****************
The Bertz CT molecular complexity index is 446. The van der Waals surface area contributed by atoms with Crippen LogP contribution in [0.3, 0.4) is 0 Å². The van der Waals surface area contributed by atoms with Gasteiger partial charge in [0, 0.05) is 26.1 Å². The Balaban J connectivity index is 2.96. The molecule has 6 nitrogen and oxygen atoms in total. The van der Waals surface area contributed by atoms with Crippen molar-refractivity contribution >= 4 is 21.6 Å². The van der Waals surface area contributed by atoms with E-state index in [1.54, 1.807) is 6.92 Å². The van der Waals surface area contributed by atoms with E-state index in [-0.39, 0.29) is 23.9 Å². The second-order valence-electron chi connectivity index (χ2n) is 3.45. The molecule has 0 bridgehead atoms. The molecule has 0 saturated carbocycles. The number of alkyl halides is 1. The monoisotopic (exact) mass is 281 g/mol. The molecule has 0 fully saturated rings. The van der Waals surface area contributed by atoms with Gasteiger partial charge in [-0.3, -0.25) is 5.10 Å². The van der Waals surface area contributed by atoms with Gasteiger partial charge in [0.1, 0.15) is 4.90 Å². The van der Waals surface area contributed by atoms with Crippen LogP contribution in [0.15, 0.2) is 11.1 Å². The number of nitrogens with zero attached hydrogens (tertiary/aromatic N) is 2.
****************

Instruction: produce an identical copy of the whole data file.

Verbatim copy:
The Bertz CT molecular complexity index is 446. The van der Waals surface area contributed by atoms with Crippen LogP contribution in [0.3, 0.4) is 0 Å². The van der Waals surface area contributed by atoms with Gasteiger partial charge in [0, 0.05) is 26.1 Å². The Balaban J connectivity index is 2.96. The molecule has 6 nitrogen and oxygen atoms in total. The van der Waals surface area contributed by atoms with Crippen molar-refractivity contribution >= 4 is 21.6 Å². The van der Waals surface area contributed by atoms with E-state index in [1.54, 1.807) is 6.92 Å². The van der Waals surface area contributed by atoms with E-state index in [-0.39, 0.29) is 23.9 Å². The second-order valence-electron chi connectivity index (χ2n) is 3.45. The molecule has 0 bridgehead atoms. The molecule has 0 saturated carbocycles. The number of alkyl halides is 1. The monoisotopic (exact) mass is 281 g/mol. The molecule has 0 fully saturated rings. The van der Waals surface area contributed by atoms with Gasteiger partial charge in [-0.3, -0.25) is 5.10 Å². The van der Waals surface area contributed by atoms with Gasteiger partial charge in [0.1, 0.15) is 4.90 Å². The van der Waals surface area contributed by atoms with Crippen LogP contribution in [0.15, 0.2) is 11.1 Å². The number of nitrogens with zero attached hydrogens (tertiary/aromatic N) is 2.